Losing a spouse is incredibly difficult, especially when that loss is abrupt and the result of violence. It’s even scarier when their death immediately impacts where you live and how you live. For example, military widows/widowers typically have a thirty day window to pack up and leave base housing. Imagine needing to bury a loved one, move out of your house, find a place to live, and deal with a multitude of details all at once. I’ve seen it happen, although I have not experienced it personally, and I felt traumatized even though I wasn’t the grieving spouse.
I’ve had several friends lose their husbands to aircraft accidents and suicides. After the initial shock, one of the most prominent concerns, besides loneliness and grief, that these ladies have is the fear of forgetting their husband’s voice, face, smell…all of the little details that we notice about people with whom we are intimate. They are also terrified that others who knew the person will forget too and live life as though they never existed. There is a fear of losing the life and memory of a loved one into the black hole of forgetfulness.
Maybe its merely my perspective, but this is even more poignant in the military community, because often the person who died was someone others trusted to take a bullet on behalf of an entire team of people and perhaps that is how they died. They were the wingman everyone wanted to fly with because they were steady, reliable, and unlikely to freak out when all hell broke loose. The grief seems deeper somehow because that person was quite literally a hero to their comrades. Often, there is guilt because other soldiers survived, perhaps, at the expense of the one who fell. The pain is even worse when wingmen and brothers/sisters in arms witnessed the tragedy. It becomes a life’s purpose to the widow (or widower) and to the brothers in arms to keep that memory alive; to make sure that they did not die in vain. We remember death dates, some of us wear a cuff bracelet with that person’s name, and others ink a commemoration onto their body. All of these symbols are a means of remembering, and showing that we remember, to those around us. It gives an opportunity to talk, share grief, and recount how incredible that person was.
One of my fondest memories was of my husband’s squadron commander in the 12th Fighter Squadron, also known as ‘The Dirty Dozen.’ His name was Pugs and he was pugnacious. In Air Force speak, he was what we call a “chest poker.” Because his personality was so assertive, people either really liked him or really didn’t. I was, and am, a HUGE fan. Unlike many commanders, Pugs treated the wives like we mattered. If the system was broken and we weren’t getting the necessary care, he would move heaven and earth to change that, with no fear of hacking off the wrong person. My own personal story that made me love him with extra devotion had to do with my second pregnancy. The guys were all deployed to Singapore for a joint exercise. Naturally, the wives were left at home with our kids and each other, but we were in Alaska which meant we really had to rely on one another when we got into a pinch. At any rate, I had a three year old and I was 20 weeks pregnant. For some reason, I felt awful! I was at a friend’s house for a kid’s pumpkin decorating contest and I felt so badly that I was rude enough to ask if I could lay in her bed (tacky but desperate!). It occurred to me that I should probably go to the hospital and have an obstetrician evaluate me and the baby even though I was sure everything was okay. Two hours later, my commander’s wife called her husband Pugs to let him know that I was in labor. I felt certain I would be delivering a pre-term son and losing him all before my husband could get back to the states, if the Air Force would fly him back. Pugs made sure that Brad was on the first flight back. In truth, he could have let me suck it up and deal with it all alone. Seventy two hours later, my husband walked into my hospital room and I lost every shred of remaining composure. I spent a great deal of time in the hospital with my son (we stopped having kids after that) and Pugs and his wife would even come see me in the hospital. There just aren’t words to describe how Pugs’ care for me made me love him (platonically) but unreservedly.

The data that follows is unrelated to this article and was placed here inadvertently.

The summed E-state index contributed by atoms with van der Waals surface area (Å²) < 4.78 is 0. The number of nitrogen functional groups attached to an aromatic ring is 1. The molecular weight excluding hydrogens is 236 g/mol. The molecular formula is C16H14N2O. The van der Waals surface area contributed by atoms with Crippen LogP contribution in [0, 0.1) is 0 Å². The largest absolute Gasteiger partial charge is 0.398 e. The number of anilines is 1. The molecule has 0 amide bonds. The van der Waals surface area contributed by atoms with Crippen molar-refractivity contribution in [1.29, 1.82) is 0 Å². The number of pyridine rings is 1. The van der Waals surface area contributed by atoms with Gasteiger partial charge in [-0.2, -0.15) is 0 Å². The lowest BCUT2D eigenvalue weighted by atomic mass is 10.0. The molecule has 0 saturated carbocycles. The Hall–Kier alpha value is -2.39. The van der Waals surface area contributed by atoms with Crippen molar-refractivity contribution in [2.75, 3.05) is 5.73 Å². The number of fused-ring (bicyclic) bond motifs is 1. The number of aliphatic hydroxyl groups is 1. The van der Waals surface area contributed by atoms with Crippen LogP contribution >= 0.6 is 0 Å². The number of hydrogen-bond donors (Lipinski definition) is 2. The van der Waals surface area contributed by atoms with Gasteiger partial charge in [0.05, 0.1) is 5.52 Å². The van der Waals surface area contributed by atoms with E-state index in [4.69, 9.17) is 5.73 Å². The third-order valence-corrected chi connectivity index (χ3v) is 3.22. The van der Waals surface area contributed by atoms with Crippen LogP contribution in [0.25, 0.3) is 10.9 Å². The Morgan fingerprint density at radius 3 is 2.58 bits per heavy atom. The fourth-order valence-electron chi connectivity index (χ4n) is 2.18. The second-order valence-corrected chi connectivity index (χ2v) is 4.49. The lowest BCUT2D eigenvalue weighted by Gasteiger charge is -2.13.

Several years later, I got a phone call out of the blue. Pugs was dead. We were all in shock. We were all immediately concerned for his wife and child. Many, many people who served with him dropped everything in order to make it to the memorial service in Alaska and then to the burial at Arlington. We loved him, because, quite simply, he loved his people. To this day, we remember him and stay in touch with others who knew him too. We try to check in on his family, because they matter to us.
As I’ve been thinking about friends we’ve lost and my friends who have lost their husbands, I’ve been struck by the fact that I can’t forget them. They helped to make me who I am today. But I can see that some people do forget. Maybe their experience with that person was different or emotionally they are able to compartmentalize.
As I was sitting in church today and trying to remember people who need prayer because of angelversaries, I felt Jesus whisper to me. You see, I all too easily forget the hero that Jesus is and how he saved me from my sin and how he saves me from myself each and every day. I forget about him and the pain he suffered on my behalf. He was steady in the Garden of Gethsemane, he was reliable during a horrific beating and when dragging that heavy cross through the streets. He loved me so much that He never threw me under the bus and condemned me. He loved me so much that he literally moved heaven and earth, and descended into hell, so that I’d be safe eternally. Sometimes I’m so worried about not forgetting people, and I end up forgetting God instead.